scbuckeye99

Well-known member
Why would you go through all that hassle when you could make weight lifting a P.E. credit as many schools do?
To boot my school offers football class as a PE credit. It's listed in the course guide book as "PE: Team Sports". We also offer weightlifting 1, 2 and 3 at my school.
 

scbuckeye99

Well-known member
I would also add in deficiencies on flexibility and balance. Too many football coaches are opposed to things like Yoga that can dramatically increase flexibility and balance.

Lastly, I also believe core strength is something lacking in most high school athletes, and core is not just your abs.
The year Lima Senior won state (1996) that entire summer they would spend two days a week (an hour each of those two days) working with an aerobics instructor. So during June, July and early August it was lifting on Mon / Wed and Aerobics on Tues / Thurs.
 
If anyone needs help with strength and conditioning programs please reach out. Or even if you need a program for your kid let me know! I will gladly be able to help your team or your kid reach their potential!
 

Fball

New member
Another strength and conditioning variable overlooked at this level is nutrition. Kids have a tendency to not eat breakfast, not get enough protein and take in way too much sugar.
 
I know from my perspective when I started lifting with the football program(Coach ran) there was a lot of embarrassment for the younger weaker athletes. It led to a lot of kids putting way to much weight on the bar trying not to look weak and having horrible form. One kid was trying to deadlift so much weight to impress the coaches he hurt his back so bad he was never able to play contact sports again. My hope is with these smaller programs they get away from coaches running these lifting programs and get someone who actually knows what to do and can get kids to lift properly.
 

cincifbfan

Well-known member
I know from my perspective when I started lifting with the football program(Coach ran) there was a lot of embarrassment for the younger weaker athletes. It led to a lot of kids putting way to much weight on the bar trying not to look weak and having horrible form. One kid was trying to deadlift so much weight to impress the coaches he hurt his back so bad he was never able to play contact sports again. My hope is with these smaller programs they get away from coaches running these lifting programs and get someone who actually knows what to do and can get kids to lift properly.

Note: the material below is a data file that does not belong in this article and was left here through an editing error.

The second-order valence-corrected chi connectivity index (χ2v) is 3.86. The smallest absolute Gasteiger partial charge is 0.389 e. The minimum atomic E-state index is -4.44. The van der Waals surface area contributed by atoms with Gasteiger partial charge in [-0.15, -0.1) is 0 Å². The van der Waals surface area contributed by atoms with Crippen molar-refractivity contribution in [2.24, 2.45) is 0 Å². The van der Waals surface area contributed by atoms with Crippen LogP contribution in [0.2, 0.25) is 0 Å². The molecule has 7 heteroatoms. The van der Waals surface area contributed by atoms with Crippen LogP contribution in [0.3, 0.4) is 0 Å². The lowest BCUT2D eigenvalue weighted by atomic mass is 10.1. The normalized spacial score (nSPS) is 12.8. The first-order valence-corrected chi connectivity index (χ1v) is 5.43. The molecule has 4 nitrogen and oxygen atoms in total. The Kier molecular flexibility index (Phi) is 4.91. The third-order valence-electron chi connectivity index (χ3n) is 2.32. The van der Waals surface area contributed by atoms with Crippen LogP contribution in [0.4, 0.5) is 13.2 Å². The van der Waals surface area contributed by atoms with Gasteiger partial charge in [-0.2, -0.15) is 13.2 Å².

That is on the coach for not teaching proper form and letting the kids put too much weight on. A way to get away from "embarrassment" is to have different groups lift. Have your weaker, and typically younger players lift one session while the stronger guys are conditioning. After an hour, switch.
 

VTJGball

Active member
It's important to communicate to athletes that lifting is to make you better at sports. Not make the weigh lifting team. Full range of motion is the key
 

Fball

New member
I know from my perspective when I started lifting with the football program(Coach ran) there was a lot of embarrassment for the younger weaker athletes. It led to a lot of kids putting way to much weight on the bar trying not to look weak and having horrible form. One kid was trying to deadlift so much weight to impress the coaches he hurt his back so bad he was never able to play contact sports again. My hope is with these smaller programs they get away from coaches running these lifting programs and get someone who actually knows what to do and can get kids to lift properly.
Just curious, how many coaches and how many players were in the weight room? In my experience, we usually had about 1 asst coach overseeing 4-8 players. They weren't certified strength coaches, but they had common sense and could teach form reasonably well.
 
Just curious, how many coaches and how many players were in the weight room? In my experience, we usually had about 1 asst coach overseeing 4-8 players. They weren't certified strength coaches, but they had common sense and could teach form reasonably well.
At the time the team was fairly large especially for a D5 school, we had about 30/35 players there and maybe 3 coaches. The problem at the time there was no real structure. Especially for the younger kids. Coaches just sat and watched the seniors lift and talk about the upcoming season while the younger kids wonder around. I know since the school has a certified lifting instructor now.

Another question I have for people is what do coaches actually think about you taking your kid to get outside help in lifting and speed training?